Given the difficulty of finding (or defining) naïve cells in the elderly, and given the well-know phenomenon of thymic involution, one focus of attention for researchers interested in immunosenescence must be the thymus itself. As discussed by Richard Aspinall (Imperial College, London) interventionist therapies, based around IL-7, aimed at rejuvenating the thymus to the size and cellularity seen during early life and restoring thymic output, may be an attractive avenue to explore. In particular, treatment with a CCR9/IL-7 fusion protein, which retains its IL-7 activity, seems particularly intriguing because it displays an increased ability to target only the thymus, thus avoiding any side effects of high-dose IL 7 (which may be lymphomagenic). In fact, mice receiving this fusion protein responded better to influenza infection (in terms of CD8 activation, viral load in the lung and change in weight) than IL-7 or untreated animals [22].

Even given the possibility of enhancing naïve T cell generation and improving signal transduction for activation, genomic instability and repair mechanisms of vigorously proliferating cells remains a major concern. Alexander Burkle (University of Constance), reviewed the role of poly(ADP-ribosyl)ation and poly(ADP-ribose) polymerase-1 (PARP-1) in retarding the accumulation of DNA damage and in slowing down the rate of ageing [24]. Molecular genetic approaches to modulate poly(ADP-rybosyl)ation and an innovative method to assess poly(ADP-ribosyl)ation capacity by flow cytometry will facilitate study of and intervention in this critical gatekeeping system. Repair mechanisms in T cells were also addressed by Erminia Mariani and Simona Neri (University of Bologna), who investigated the mismatch repair system (MMR) in T CC derived from hematopoietic stem cells and peripheral T cells from young, old and centenarian donors. By analysing mutations in particular non-coding regions (microsatellites), they observed that in vitro replication increased genomic instability and altered MMR gene expression especially markedly in CD34+ cell-derived clones. This can be seen also in TCC in relation to donor age, suggesting a reduced efficiency of the MMR system during in vitro ageing [25]. Improving DNA repair mechanisms would obviously be a general benefit, not only in ageing but also in cancer and other diseases.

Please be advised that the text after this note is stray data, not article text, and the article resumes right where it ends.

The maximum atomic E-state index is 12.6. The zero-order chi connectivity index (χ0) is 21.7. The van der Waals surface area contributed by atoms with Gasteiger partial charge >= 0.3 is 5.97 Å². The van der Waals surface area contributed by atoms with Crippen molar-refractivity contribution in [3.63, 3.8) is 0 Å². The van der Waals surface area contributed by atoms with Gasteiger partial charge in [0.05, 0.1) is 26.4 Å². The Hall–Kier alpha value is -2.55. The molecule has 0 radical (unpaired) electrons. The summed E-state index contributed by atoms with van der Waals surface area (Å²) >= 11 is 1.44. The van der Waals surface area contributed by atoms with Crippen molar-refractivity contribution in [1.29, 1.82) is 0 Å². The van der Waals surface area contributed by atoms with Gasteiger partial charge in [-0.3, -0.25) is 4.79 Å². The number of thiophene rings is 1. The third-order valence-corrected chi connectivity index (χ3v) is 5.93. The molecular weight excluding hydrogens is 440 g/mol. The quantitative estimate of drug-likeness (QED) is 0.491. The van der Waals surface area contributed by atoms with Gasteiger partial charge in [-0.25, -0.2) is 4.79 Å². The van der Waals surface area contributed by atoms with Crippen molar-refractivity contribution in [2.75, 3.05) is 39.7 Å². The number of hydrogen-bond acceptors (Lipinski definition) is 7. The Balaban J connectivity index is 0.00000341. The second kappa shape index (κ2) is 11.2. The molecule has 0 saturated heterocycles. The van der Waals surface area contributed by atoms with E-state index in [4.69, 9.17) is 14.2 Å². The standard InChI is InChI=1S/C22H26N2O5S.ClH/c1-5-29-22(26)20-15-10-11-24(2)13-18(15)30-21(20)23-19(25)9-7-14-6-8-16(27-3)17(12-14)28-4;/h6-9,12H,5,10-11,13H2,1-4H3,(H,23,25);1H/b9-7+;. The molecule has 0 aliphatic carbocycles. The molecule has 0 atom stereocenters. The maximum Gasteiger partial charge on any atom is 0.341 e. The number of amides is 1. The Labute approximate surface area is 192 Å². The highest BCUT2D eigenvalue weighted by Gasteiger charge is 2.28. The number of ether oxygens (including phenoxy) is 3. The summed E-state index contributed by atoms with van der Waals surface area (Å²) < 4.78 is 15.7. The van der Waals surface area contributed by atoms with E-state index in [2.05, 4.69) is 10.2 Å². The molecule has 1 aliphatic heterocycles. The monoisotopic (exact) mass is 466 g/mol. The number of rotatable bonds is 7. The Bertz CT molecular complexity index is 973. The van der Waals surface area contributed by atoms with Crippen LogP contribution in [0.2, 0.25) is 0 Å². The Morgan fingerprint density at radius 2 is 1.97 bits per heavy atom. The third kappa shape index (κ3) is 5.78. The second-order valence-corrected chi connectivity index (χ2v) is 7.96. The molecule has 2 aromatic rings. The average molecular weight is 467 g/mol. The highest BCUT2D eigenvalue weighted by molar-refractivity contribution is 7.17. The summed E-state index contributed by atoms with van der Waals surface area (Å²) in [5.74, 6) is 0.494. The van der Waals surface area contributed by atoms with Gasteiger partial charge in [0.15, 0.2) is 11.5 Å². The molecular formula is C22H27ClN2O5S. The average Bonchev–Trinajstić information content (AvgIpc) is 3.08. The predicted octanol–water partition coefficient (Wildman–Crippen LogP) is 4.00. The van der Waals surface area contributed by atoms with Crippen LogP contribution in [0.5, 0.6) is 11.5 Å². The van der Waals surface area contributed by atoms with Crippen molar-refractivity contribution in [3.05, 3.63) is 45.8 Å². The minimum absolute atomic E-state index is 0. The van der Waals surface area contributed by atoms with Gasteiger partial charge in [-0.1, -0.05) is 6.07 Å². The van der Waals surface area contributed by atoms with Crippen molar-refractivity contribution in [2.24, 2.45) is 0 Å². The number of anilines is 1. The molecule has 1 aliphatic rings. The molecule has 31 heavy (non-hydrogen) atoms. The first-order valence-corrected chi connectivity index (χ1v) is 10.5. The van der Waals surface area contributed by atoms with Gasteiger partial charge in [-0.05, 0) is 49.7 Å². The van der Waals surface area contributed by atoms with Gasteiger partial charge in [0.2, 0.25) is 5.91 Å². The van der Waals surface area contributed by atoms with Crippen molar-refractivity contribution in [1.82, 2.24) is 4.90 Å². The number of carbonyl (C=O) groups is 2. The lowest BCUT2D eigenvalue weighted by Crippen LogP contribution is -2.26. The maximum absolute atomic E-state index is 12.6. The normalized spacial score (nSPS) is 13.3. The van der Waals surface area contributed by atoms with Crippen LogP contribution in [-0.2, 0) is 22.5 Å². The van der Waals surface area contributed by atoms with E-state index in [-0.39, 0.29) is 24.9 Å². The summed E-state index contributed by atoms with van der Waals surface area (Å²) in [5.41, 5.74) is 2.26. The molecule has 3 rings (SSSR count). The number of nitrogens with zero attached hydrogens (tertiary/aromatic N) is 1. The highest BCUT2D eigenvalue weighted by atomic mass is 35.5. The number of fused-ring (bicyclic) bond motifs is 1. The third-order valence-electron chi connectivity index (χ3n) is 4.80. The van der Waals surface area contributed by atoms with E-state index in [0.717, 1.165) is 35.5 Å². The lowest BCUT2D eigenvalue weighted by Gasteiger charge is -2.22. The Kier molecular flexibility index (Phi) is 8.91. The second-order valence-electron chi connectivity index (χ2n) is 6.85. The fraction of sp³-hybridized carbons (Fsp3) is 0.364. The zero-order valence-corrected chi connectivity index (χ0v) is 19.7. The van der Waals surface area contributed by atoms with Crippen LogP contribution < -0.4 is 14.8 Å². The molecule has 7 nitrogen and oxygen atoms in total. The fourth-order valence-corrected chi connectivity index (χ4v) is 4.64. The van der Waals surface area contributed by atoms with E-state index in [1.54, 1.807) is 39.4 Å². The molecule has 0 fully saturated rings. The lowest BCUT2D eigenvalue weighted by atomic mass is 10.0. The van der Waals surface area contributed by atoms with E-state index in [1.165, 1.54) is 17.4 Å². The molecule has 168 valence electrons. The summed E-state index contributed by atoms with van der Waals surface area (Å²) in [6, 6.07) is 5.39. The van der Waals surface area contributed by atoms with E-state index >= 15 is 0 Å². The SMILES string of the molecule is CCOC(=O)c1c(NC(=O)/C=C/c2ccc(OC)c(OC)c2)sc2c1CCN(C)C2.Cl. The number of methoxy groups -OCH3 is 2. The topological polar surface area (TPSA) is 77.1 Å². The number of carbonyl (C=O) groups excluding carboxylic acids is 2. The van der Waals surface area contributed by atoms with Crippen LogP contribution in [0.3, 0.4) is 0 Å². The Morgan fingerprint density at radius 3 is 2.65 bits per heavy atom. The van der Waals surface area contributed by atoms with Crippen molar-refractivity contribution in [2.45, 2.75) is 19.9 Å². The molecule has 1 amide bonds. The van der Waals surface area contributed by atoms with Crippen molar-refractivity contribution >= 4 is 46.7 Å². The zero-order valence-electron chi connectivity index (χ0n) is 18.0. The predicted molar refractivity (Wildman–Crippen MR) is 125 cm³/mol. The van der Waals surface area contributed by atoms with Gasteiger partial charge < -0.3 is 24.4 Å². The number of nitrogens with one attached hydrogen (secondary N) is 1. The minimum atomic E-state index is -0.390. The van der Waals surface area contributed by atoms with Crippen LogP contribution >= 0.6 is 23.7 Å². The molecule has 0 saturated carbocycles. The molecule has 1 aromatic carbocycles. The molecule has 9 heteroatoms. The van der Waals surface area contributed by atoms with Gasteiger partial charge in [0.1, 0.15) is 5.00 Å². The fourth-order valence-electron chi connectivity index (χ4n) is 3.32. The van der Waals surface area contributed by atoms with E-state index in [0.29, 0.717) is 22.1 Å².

The challenge to find key modulators of immunosenescence and ageing was addressed by Dawn Mazzatti (Unilever R&D Colworth, UK) combining genomic and proteomic investigations on T-lymphocytes isolated from young and old donors, as well as TCC grown to senescence in vitro. The proteins which were demonstrated to be differentially expressed in immunosenescence in TCC following SELDI analysis and further identified by MALDI/ESI-MS/MS were associated with SELDI peaks at 13–14kDa (identified as Histone H2B.q, H2A.5, H2A.q, H2B, and H2B.1) and 8.3–8.5kDa (Tetraubiquitin, chain B and Ubiquitin mutant). Genes found to be differentially expressed in human ex vivo samples during ageing belonged to variety of functional processes which were analysed by Ingenuity Pathway analysis software. These include metabolism, cytoskeleton remodelling, histone organisation, cell-cell communication, signalling and protein degradation. All these gene/proteins might constitute possible targets to ameliorate immunosenescence in the near future. In the meantime, a more direct approach with different antioxidants/ROS scavengers aimed at alleviating the dangerous effects of reactive oxygen species (ROS) on TCC was applied by Yvonne Barnett (Nottingham Trent University, Nottingham). She found that carnosine and N-tert-butyl-α-phenylnitrone (PBN) extended the lifespan of TCC, at the same time as reducing DNA damage. Paradoxically, and contrary to expectations, a superoxide dismutase mimetic (EUK-134) and reduced oxygen tension (6%) culture conditions shortened the lifespan and proliferative capacity of TCCs, despite protecting against DNA damage [26]. These results suggests that better protection against free radicals might be useful to achieve functional longevity extension of human TCCs, but also that functional mechanisms requiring free radical production suggest complexity of applying anti-oxidant approaches in living cells.

Conclusion

Improving our understanding of immune ageing is a necessary step towards identifying ways to ameliorate and treat the underlying causes of immunosenescence. Presently, there are very few treatments that seem both clinically applicable and efficacious, but some of the preclinical rationales for interventions discussed at this T-CIA final conference, some of which are mentioned above, may open promising perspectives. Application of most of the possible, but untested, interventions in the elderly is, however, fraught with ethical as well as medical difficulties in the case of people who are not overtly sick. These, as well as the scientific problems, now require discussion as a matter of priority.